The Shared Discovery Curriculum
What Have We Learned about the Middle Clinical Experience (MCE)?
The mission of the new Shared Discovery Curriculum (SDC) is to nurture, educate and graduate students who are ready, willing and able to be exemplary new residents and practicing physicians. The vision for this new curriculum puts real and simulated patients at the center of the educational enterprise, and emphasizing:

  • Early and ongoing clinical experience for students,
  • Integrated basic and clinical sciences throughout the curriculum,
  • Collaborative learning for faculty and students,
  • Alignment of evaluations with curricular content and real-world performance,
  • Assuring competence and striving for excellence.

The SDC is an experience-based curriculum . A week in the life of a first year ( Early Clinical Experience ) student is made up of a large group experience, two learning society scholar group meetings, two half-days in an outpatient clinic setting, a half-day in a simulation center and of course, anatomy and histology labs. For second year students, the Middle Clinical Experience has the same basic structure except that clinical experiences involve a variety of ambulatory and inpatient rotations organized to emphasize the integration of clinical work and the basic and social sciences underlying patient care. There is only one learning society small group per week to accommodate a rotational small group focused on the students’ clinical rotations.

The first class of SDC students matriculated in 2016; these students are now in the middle of their second year of medical school. What have we learned so far?
Faculty Development
Group of people looking and pointing to a computer screen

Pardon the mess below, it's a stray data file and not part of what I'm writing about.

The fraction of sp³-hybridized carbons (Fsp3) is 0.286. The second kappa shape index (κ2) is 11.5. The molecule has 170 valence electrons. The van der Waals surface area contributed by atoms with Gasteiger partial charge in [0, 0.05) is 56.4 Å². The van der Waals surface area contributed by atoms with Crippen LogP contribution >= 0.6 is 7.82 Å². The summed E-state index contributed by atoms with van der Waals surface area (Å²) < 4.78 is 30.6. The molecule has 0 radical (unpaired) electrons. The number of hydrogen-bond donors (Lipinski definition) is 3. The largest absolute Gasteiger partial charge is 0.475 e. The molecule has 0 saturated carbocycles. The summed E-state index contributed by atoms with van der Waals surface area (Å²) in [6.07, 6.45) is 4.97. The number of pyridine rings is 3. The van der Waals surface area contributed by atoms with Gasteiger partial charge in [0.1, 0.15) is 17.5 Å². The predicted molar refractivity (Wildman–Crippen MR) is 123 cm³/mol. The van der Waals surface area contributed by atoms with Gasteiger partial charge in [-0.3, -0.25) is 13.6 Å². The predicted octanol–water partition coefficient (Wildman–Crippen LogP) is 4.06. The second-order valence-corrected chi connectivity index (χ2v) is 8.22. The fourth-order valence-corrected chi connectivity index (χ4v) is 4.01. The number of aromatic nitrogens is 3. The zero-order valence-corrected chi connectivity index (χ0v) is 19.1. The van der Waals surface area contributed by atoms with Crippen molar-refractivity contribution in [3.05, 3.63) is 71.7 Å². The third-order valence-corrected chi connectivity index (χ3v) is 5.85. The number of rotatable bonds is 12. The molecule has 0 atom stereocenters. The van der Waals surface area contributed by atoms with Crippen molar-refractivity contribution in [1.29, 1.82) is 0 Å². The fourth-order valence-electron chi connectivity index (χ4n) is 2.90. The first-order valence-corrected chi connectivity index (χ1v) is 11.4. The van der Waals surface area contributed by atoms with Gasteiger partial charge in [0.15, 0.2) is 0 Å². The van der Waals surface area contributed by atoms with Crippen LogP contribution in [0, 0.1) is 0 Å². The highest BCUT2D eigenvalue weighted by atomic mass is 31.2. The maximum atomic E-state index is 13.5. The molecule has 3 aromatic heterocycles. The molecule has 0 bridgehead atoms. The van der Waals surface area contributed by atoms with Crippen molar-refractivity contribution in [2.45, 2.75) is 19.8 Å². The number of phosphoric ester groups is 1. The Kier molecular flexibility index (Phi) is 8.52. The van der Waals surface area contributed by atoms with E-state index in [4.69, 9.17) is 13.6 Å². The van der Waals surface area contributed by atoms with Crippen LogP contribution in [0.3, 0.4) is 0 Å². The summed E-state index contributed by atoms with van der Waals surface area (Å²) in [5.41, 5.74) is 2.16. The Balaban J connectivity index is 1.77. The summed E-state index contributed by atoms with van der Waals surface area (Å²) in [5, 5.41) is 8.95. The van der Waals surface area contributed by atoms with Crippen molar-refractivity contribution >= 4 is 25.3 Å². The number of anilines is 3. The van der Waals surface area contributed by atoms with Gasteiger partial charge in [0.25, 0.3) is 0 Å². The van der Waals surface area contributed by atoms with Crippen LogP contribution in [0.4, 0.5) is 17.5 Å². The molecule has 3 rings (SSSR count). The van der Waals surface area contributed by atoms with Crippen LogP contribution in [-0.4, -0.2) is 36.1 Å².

OMERAD Supports Integration of Active Learning Strategies in the SDC
Stacey Pylman, who has a background in adult education and professional development, is supporting an effort to integrate active learning in the Shared Discovery Curriculum (SDC). Says Pylman, “A lot of research shows the active learning approach results in improved academic achievement, engagement, and a more favorable attitude toward learning, as opposed to didactic lecture.”

Recently, Dr. Randi Stanulis and Stacey Pylman of OMERAD were asked to work with Rotational Small Group (RSG) facilitators and leads to integrate active learning strategies into their teaching. RSG faculty facilitate small group reflection among students who share a clinical rotation while in the Middle Clinical Experience (MCE). After Pylman and Stanulis met with Grand Rapids and East Lansing Rotational Small Group faculty, the demand for learning a variety of active learning strategies increased. Faculty also requested demonstrations, instructions and advice on how to implement these strategies in various forums within the SDC. 
Published Research
Zheng, B ., Yim, S., & Warschauer, M. (2018). Social media in the writing classroom and beyond. In J. Liontas (Ed.),  TESOL encyclopedia of English language teaching . Hoboken, NJ: Wiley.

Phillips JP, Wendling AL, Fahey CA, Mavis BE . The Effect of a Community-Based Medical School on the State and Local Physician Workforce.  Academic Medicine . 2018;93(2):306-313. doi:10.1097/acm.0000000000001823.
Let's connect!
O ffice of M edical E ducation
R esearch and D evelopment
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East Lansing, MI 48824
Phone: 517-353-2037 Fax: 517-353-3146